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State of New York vs. COVID-19 - Governor Andrew M. Cuomo periodically updates New Yorkers on the state's progress during the ongoing COVID-19 pandemic. The latest reports of the number of new cases, the percentage of tests that were positive and many other relevant data points concerning COVID-19 are available at

N.B. §22 of the New York State's General Construction Law, in pertinent part, provides that “Whenever words of the masculine or feminine gender appear in any law, rule or regulation, unless the sense of the sentence indicates otherwise, they shall be deemed to refer to both male or female persons.” NYPPL applies this protocol to individuals referred to in a decision self-identifying as LGBTQA+.

April 26, 2011

Request for reconsideration of a final administrative decision does not toll the running of the relevant statute of limitations

Request for reconsideration of a final administrative decision does not toll the running of the relevant statute of limitations 
Matter of Cappellino v Town of Somers, 2011 NY Slip Op 03234, Appellate Division, Second Department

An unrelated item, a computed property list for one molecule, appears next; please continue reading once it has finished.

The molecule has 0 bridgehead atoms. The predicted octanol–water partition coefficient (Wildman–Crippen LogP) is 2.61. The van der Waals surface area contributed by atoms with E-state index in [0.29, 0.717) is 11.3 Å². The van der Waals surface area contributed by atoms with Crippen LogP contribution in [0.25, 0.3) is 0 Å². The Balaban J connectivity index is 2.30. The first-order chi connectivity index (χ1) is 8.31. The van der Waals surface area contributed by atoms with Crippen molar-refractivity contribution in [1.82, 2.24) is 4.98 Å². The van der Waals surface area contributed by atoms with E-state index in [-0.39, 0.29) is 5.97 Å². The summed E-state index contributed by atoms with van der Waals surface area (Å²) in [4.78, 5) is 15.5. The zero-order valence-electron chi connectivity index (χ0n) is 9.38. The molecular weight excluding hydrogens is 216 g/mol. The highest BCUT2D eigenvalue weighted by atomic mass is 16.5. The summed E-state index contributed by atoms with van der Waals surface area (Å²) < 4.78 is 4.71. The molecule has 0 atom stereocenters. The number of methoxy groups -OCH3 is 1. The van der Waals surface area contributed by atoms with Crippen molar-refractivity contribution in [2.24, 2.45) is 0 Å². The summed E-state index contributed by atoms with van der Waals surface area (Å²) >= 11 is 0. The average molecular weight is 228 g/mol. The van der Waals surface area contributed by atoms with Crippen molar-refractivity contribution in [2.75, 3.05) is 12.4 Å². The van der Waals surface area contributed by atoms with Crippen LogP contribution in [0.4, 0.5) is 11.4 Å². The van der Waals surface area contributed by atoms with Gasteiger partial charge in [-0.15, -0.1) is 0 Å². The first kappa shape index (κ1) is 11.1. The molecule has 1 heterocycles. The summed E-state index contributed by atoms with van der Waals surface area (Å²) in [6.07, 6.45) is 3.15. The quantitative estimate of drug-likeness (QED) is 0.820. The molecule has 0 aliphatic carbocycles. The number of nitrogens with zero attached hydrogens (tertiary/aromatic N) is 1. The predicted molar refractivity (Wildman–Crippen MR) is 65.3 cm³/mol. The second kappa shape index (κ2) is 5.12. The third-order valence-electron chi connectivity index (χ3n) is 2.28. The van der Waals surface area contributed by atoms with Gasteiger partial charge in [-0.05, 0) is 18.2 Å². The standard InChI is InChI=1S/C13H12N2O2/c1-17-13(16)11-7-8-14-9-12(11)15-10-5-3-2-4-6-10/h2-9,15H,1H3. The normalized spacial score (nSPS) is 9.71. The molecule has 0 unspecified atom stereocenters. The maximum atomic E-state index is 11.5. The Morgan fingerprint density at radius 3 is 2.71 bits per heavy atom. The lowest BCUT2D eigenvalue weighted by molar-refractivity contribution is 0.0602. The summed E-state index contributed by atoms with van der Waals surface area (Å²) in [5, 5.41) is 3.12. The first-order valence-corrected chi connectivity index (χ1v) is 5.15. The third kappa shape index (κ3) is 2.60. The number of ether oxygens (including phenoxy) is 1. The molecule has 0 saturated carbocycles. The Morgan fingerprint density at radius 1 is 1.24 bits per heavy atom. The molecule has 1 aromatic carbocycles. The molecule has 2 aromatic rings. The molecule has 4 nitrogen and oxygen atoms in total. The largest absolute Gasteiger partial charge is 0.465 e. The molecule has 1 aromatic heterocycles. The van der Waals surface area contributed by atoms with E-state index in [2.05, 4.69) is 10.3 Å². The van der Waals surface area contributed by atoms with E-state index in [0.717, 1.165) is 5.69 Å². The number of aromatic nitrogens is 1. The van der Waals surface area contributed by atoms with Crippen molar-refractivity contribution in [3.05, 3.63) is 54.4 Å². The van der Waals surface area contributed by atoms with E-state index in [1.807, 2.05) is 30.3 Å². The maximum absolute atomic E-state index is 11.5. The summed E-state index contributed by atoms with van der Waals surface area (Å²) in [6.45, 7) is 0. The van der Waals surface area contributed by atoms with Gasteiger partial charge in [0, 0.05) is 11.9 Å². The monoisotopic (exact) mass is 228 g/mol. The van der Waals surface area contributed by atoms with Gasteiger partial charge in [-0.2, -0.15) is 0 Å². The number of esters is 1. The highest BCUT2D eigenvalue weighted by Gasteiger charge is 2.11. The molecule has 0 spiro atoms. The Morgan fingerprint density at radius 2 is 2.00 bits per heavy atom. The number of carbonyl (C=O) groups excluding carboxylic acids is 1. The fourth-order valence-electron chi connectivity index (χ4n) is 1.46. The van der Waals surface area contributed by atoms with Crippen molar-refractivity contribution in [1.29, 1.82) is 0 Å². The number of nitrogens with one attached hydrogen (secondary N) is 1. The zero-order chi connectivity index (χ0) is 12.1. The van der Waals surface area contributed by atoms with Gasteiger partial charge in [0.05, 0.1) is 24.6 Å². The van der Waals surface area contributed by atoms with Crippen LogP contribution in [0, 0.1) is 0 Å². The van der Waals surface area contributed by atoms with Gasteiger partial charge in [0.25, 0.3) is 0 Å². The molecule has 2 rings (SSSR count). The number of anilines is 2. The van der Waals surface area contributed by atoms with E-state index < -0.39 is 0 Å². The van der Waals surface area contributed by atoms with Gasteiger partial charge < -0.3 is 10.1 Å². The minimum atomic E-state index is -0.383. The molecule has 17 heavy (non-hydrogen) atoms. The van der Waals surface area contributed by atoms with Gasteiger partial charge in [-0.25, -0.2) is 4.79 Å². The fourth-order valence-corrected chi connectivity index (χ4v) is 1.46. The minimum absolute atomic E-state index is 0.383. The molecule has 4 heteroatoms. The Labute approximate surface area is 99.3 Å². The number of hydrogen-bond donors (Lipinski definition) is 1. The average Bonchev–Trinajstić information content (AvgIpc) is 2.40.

Cappellino v Town of Somers demonstrates, once again, that a disappointed individual’s reliance on a request for reconsideration of a final administrative decision to toll or extend the statute of limitations to file a timely appeal is misplaced

The Town of Somers and the Town of Somers Police Department denied a request submitted by James Cappellino and other individuals for reimbursement of the cost of their Medicare Part B benefits.

In an action characterized as “in the nature of mandamus,* Cappellino asked Supreme Court to order the Town of Somers to provide the appropriate amounts to reimburse them for those costs.

Supreme Court, however, never considered the merits of the petition, finding that it was untimely.

The Appellate Division agreed, explaining on June 18, 2009 Cappellino and the others involved in this action received “a final and binding determination within the meaning of CPLR 217(1), as it unequivocally denied the petitioners' request for reimbursement, and it therefore commenced the running of the statute of limitations.”

Cappellino and the other plaintiffs, however, did not commence this proceeding, until October 22, 2009, which was beyond the applicable four-month statute of limitations of CPLR 217(1). 

Although Cappellino contended that there were communications with the Town’s counsel after June 18, 2009, including an alleged request for further administrative review, neither such a request nor related correspondence extended or tolled the running of the statute of limitations.

The decision is posted on the Internet at:

* “Mandamus was one of a number of ancient common law writs and was issued by a court to compel an administrative body to perform an act required by law.

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